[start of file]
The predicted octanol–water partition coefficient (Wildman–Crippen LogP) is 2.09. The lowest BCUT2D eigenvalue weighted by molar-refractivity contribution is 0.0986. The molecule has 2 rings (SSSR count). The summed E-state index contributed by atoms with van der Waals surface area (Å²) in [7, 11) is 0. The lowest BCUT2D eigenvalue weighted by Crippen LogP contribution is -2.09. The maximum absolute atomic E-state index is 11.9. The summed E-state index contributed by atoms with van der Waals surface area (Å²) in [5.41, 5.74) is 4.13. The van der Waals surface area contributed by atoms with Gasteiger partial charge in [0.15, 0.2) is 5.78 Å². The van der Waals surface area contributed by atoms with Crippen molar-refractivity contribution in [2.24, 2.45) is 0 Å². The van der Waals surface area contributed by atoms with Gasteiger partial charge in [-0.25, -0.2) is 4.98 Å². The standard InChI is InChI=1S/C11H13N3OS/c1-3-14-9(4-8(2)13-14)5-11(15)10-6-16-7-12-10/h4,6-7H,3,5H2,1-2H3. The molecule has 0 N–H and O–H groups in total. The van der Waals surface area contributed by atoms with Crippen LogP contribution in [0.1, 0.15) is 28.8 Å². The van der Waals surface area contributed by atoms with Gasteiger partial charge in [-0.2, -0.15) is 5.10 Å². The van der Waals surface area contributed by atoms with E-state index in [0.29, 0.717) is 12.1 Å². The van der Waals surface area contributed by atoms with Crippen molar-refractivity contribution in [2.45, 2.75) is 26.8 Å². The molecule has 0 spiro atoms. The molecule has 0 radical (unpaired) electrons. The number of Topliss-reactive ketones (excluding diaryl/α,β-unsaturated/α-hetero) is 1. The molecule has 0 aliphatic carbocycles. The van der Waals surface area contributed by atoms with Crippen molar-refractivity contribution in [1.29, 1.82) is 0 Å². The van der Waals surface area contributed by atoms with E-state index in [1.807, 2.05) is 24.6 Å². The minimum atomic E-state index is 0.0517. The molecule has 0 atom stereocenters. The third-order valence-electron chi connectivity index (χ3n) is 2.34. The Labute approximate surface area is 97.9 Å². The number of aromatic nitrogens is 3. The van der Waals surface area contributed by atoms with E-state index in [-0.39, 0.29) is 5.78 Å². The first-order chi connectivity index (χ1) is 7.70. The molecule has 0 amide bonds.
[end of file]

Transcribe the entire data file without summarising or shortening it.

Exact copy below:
The predicted octanol–water partition coefficient (Wildman–Crippen LogP) is 2.09. The lowest BCUT2D eigenvalue weighted by molar-refractivity contribution is 0.0986. The molecule has 2 rings (SSSR count). The summed E-state index contributed by atoms with van der Waals surface area (Å²) in [7, 11) is 0. The lowest BCUT2D eigenvalue weighted by Crippen LogP contribution is -2.09. The maximum absolute atomic E-state index is 11.9. The summed E-state index contributed by atoms with van der Waals surface area (Å²) in [5.41, 5.74) is 4.13. The van der Waals surface area contributed by atoms with Gasteiger partial charge in [0.15, 0.2) is 5.78 Å². The van der Waals surface area contributed by atoms with Crippen molar-refractivity contribution in [2.24, 2.45) is 0 Å². The van der Waals surface area contributed by atoms with Gasteiger partial charge in [-0.25, -0.2) is 4.98 Å². The standard InChI is InChI=1S/C11H13N3OS/c1-3-14-9(4-8(2)13-14)5-11(15)10-6-16-7-12-10/h4,6-7H,3,5H2,1-2H3. The molecule has 0 N–H and O–H groups in total. The van der Waals surface area contributed by atoms with Crippen LogP contribution in [0.1, 0.15) is 28.8 Å². The van der Waals surface area contributed by atoms with Gasteiger partial charge in [-0.2, -0.15) is 5.10 Å². The van der Waals surface area contributed by atoms with E-state index in [0.29, 0.717) is 12.1 Å². The van der Waals surface area contributed by atoms with Crippen molar-refractivity contribution in [2.45, 2.75) is 26.8 Å². The molecule has 0 spiro atoms. The molecule has 0 radical (unpaired) electrons. The number of Topliss-reactive ketones (excluding diaryl/α,β-unsaturated/α-hetero) is 1. The molecule has 0 aliphatic carbocycles. The van der Waals surface area contributed by atoms with Crippen molar-refractivity contribution in [1.29, 1.82) is 0 Å². The van der Waals surface area contributed by atoms with E-state index in [1.807, 2.05) is 24.6 Å². The minimum atomic E-state index is 0.0517. The molecule has 0 atom stereocenters. The third-order valence-electron chi connectivity index (χ3n) is 2.34. The Labute approximate surface area is 97.9 Å². The number of aromatic nitrogens is 3. The van der Waals surface area contributed by atoms with E-state index in [-0.39, 0.29) is 5.78 Å². The first-order chi connectivity index (χ1) is 7.70. The molecule has 0 amide bonds.